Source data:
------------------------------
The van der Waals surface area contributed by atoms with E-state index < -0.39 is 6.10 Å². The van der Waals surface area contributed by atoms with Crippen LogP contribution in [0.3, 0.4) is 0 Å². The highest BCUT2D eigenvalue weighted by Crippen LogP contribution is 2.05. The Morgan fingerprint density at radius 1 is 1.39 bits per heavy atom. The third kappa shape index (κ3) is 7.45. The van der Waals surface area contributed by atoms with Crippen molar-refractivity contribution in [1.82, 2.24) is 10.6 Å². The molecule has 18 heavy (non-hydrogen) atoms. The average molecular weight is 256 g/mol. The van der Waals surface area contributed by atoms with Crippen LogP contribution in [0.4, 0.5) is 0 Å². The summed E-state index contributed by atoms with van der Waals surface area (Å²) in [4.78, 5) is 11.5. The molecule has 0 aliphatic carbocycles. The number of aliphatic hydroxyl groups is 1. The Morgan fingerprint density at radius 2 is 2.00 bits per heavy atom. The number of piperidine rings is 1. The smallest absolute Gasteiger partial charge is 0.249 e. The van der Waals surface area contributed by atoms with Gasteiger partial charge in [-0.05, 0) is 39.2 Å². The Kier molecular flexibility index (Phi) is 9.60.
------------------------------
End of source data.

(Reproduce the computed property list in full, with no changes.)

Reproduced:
The van der Waals surface area contributed by atoms with E-state index < -0.39 is 6.10 Å². The van der Waals surface area contributed by atoms with Crippen LogP contribution in [0.3, 0.4) is 0 Å². The highest BCUT2D eigenvalue weighted by Crippen LogP contribution is 2.05. The Morgan fingerprint density at radius 1 is 1.39 bits per heavy atom. The third kappa shape index (κ3) is 7.45. The van der Waals surface area contributed by atoms with Crippen molar-refractivity contribution in [1.82, 2.24) is 10.6 Å². The molecule has 18 heavy (non-hydrogen) atoms. The average molecular weight is 256 g/mol. The van der Waals surface area contributed by atoms with Crippen LogP contribution in [0.4, 0.5) is 0 Å². The summed E-state index contributed by atoms with van der Waals surface area (Å²) in [4.78, 5) is 11.5. The molecule has 0 aliphatic carbocycles. The number of aliphatic hydroxyl groups is 1. The Morgan fingerprint density at radius 2 is 2.00 bits per heavy atom. The number of piperidine rings is 1. The smallest absolute Gasteiger partial charge is 0.249 e. The van der Waals surface area contributed by atoms with Gasteiger partial charge in [-0.05, 0) is 39.2 Å². The Kier molecular flexibility index (Phi) is 9.60.